Understanding the need of a VPN!
If you’re not certain if you need a virtual private network (VPN), or how you’d go about setting one up, that’s okay. Those three little letters represent a minefield around terminology, compatibility, even legality: ask the younger generation what VPNs are for and they’ll think of anonymous, untraceable access to the shadier corners of the internet. Or, they might picture hackers and ransom-demanding pirates taking control of their victims’ machines.
Those bad people are using a VPN, since technically the term can mean any encrypted, encapsulated link from one internet address to another. That says nothing about what it’s used for, what it can or can’t do, who owns it or whether it’s even working. What attracts the bad guys to such technology is the fact that no-one can peer into the data that moves inside those encrypted packets – although the source and destination addresses aren’t encrypted, so it’s always going to be apparent that a link is active. This is why business VPN solutions generally offer extensive security features: the value of the proposition lies in its impenetrability.
Unfortunately, as a result, the marketing spiel can lean towards impressive-sounding gobbledegook, intended to bamboozle senior management types simply looking for “the most secure VPN we can buy”. If you want to make the right choice, you need to start by understanding what’s possible. Then you can choose a way to do it – and stay on top of the accompanying security obligations.
The benefits of a VPN
The most important benefit of a VPN is that it cuts your internal security problems down to size. Recently, embarrassingly so, there was a time when a Windows network could be constructed over global, public IP addresses, and many early design documents and even practical implementations made use of this configuration. Quickly, it became clear how inadvisable this was: even now, the interval between opening up an unsecured machine to the internet and its being compromised is typically measured in minutes.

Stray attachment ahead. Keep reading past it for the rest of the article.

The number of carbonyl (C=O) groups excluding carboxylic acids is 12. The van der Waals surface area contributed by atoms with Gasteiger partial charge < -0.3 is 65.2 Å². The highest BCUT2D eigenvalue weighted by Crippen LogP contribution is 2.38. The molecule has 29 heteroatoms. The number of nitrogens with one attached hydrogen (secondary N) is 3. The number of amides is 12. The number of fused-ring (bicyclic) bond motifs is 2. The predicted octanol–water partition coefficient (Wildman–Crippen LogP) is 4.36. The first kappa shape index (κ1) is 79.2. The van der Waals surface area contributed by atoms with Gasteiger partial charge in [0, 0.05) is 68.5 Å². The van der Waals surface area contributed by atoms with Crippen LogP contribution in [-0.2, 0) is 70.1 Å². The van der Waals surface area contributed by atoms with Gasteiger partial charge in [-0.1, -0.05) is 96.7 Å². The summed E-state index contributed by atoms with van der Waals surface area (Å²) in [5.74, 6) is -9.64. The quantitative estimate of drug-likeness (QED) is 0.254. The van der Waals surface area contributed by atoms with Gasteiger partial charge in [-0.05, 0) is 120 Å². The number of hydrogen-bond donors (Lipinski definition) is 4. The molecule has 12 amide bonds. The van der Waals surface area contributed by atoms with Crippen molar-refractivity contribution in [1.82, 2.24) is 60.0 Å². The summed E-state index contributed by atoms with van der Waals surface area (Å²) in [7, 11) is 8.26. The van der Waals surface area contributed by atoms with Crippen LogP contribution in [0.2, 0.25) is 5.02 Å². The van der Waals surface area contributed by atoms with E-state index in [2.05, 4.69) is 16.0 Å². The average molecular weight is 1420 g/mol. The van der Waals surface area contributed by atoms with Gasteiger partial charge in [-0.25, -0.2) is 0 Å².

A VPN can help here in two ways. First, you can shut off malicious connections entirely if you make a blanket rule only to accept VPN traffic. Second, you can close off the most prevalent exploits by using a border device that doesn’t run Windows. Adopting these two simple measures is much less onerous than having to keep on top of patches and threats to your entire Windows ecosystem.
This isn’t to say that Windows makes a bad entry point for a VPN, or even a bad firewall. But it tends to be best used as part of a multi-device design, with firewalls, routers and SSL concentrators all playing their part in filtering, directing and brokering the traffic before it gets to the server. And there’s certainly no need to use it for regular VPN duties: one thing that’s moved forward in this field over the last half-decade is the burgeoning variety of ways you can land a VPN. Let’s not get bogged down in the technology, however, but look at this from a business perspective.
The most common way to deploy a VPN in a small business is via a slightly smart router, with some small-scale features to support roaming Windows and Apple software clients. This kind of system will do the basic job, but it’s likely to be using L2TP/IPsec for tunnelling and encryption, which often has a painful effect on internet performance as the router struggles to do all the required processing.
It’s also not guaranteed to keep up with changes in the environment. Many organisations relying on a setup like this have recently hit unexpected problems, thanks to changes in the VPN client in Windows 10. On paper, these promise more versatility and better security, but old routers have been left out, and the recommended solution has often been simply to go out and buy a new one. To be fair, it’s difficult to blame manufacturers alone, because communication on Microsoft’s part has been woeful, too. If you can’t make your VPN work on Windows 10, not only are you unlikely to get a clear explanation as to why, you’ll also look in vain for reassurance that whatever solution you come up with won’t be borked in an update.
Even if your router-based VPN is nominally working, many businesses experience intermittent service (and hence high levels of user irritation) because the kit has to work hard and doesn’t tend to cope well with issues. It’s not easy to run tests on a router that can’t reliably tell you when you need a hard reboot – especially when your whole organisation is relying on it for connectivity.
One solution is to move your VPN services into the cloud, rather than keeping them inside a box with some LEDs on it. However, if you’re only dealing with a dozen clients, this may well be overkill. Businesses tend to assume it’s the necessary next step when their low-cost router starts to struggle, when in fact stepping up to a slightly more capable local appliance could solve their problems much more cheaply.